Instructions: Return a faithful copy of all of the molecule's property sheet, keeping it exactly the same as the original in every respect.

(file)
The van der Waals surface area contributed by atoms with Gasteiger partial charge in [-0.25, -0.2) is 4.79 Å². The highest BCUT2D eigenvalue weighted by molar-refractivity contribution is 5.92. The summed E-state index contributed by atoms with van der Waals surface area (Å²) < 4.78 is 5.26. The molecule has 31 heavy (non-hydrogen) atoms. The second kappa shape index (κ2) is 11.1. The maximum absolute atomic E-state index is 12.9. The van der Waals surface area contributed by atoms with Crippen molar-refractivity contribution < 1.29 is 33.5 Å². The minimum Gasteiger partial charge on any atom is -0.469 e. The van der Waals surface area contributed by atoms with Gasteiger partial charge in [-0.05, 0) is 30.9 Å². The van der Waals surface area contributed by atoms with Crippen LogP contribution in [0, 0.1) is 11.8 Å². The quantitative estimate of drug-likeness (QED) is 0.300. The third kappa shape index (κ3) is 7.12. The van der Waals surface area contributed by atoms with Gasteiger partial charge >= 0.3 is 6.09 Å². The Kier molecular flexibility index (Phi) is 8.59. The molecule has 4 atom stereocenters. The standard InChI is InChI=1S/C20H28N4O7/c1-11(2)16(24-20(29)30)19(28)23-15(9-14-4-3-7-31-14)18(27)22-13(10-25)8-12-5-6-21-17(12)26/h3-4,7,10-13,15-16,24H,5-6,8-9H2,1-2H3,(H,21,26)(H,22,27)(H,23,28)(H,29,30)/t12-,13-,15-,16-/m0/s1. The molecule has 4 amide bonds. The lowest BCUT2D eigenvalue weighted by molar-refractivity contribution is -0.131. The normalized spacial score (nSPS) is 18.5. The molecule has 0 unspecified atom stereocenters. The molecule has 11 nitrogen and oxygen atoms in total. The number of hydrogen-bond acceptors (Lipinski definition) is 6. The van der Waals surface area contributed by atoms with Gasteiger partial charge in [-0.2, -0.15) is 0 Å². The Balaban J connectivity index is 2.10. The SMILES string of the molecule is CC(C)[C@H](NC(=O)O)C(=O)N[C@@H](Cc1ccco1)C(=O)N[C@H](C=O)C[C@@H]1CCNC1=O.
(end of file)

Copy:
The van der Waals surface area contributed by atoms with Gasteiger partial charge in [-0.25, -0.2) is 4.79 Å². The highest BCUT2D eigenvalue weighted by molar-refractivity contribution is 5.92. The summed E-state index contributed by atoms with van der Waals surface area (Å²) < 4.78 is 5.26. The molecule has 31 heavy (non-hydrogen) atoms. The second kappa shape index (κ2) is 11.1. The maximum absolute atomic E-state index is 12.9. The van der Waals surface area contributed by atoms with Crippen molar-refractivity contribution < 1.29 is 33.5 Å². The minimum Gasteiger partial charge on any atom is -0.469 e. The van der Waals surface area contributed by atoms with Gasteiger partial charge in [-0.05, 0) is 30.9 Å². The van der Waals surface area contributed by atoms with Crippen LogP contribution in [0, 0.1) is 11.8 Å². The quantitative estimate of drug-likeness (QED) is 0.300. The third kappa shape index (κ3) is 7.12. The van der Waals surface area contributed by atoms with Gasteiger partial charge >= 0.3 is 6.09 Å². The Kier molecular flexibility index (Phi) is 8.59. The molecule has 4 atom stereocenters. The standard InChI is InChI=1S/C20H28N4O7/c1-11(2)16(24-20(29)30)19(28)23-15(9-14-4-3-7-31-14)18(27)22-13(10-25)8-12-5-6-21-17(12)26/h3-4,7,10-13,15-16,24H,5-6,8-9H2,1-2H3,(H,21,26)(H,22,27)(H,23,28)(H,29,30)/t12-,13-,15-,16-/m0/s1. The molecule has 4 amide bonds. The lowest BCUT2D eigenvalue weighted by molar-refractivity contribution is -0.131. The normalized spacial score (nSPS) is 18.5. The molecule has 0 unspecified atom stereocenters. The molecule has 11 nitrogen and oxygen atoms in total. The number of hydrogen-bond acceptors (Lipinski definition) is 6. The van der Waals surface area contributed by atoms with Gasteiger partial charge in [-0.2, -0.15) is 0 Å². The Balaban J connectivity index is 2.10. The SMILES string of the molecule is CC(C)[C@H](NC(=O)O)C(=O)N[C@@H](Cc1ccco1)C(=O)N[C@H](C=O)C[C@@H]1CCNC1=O.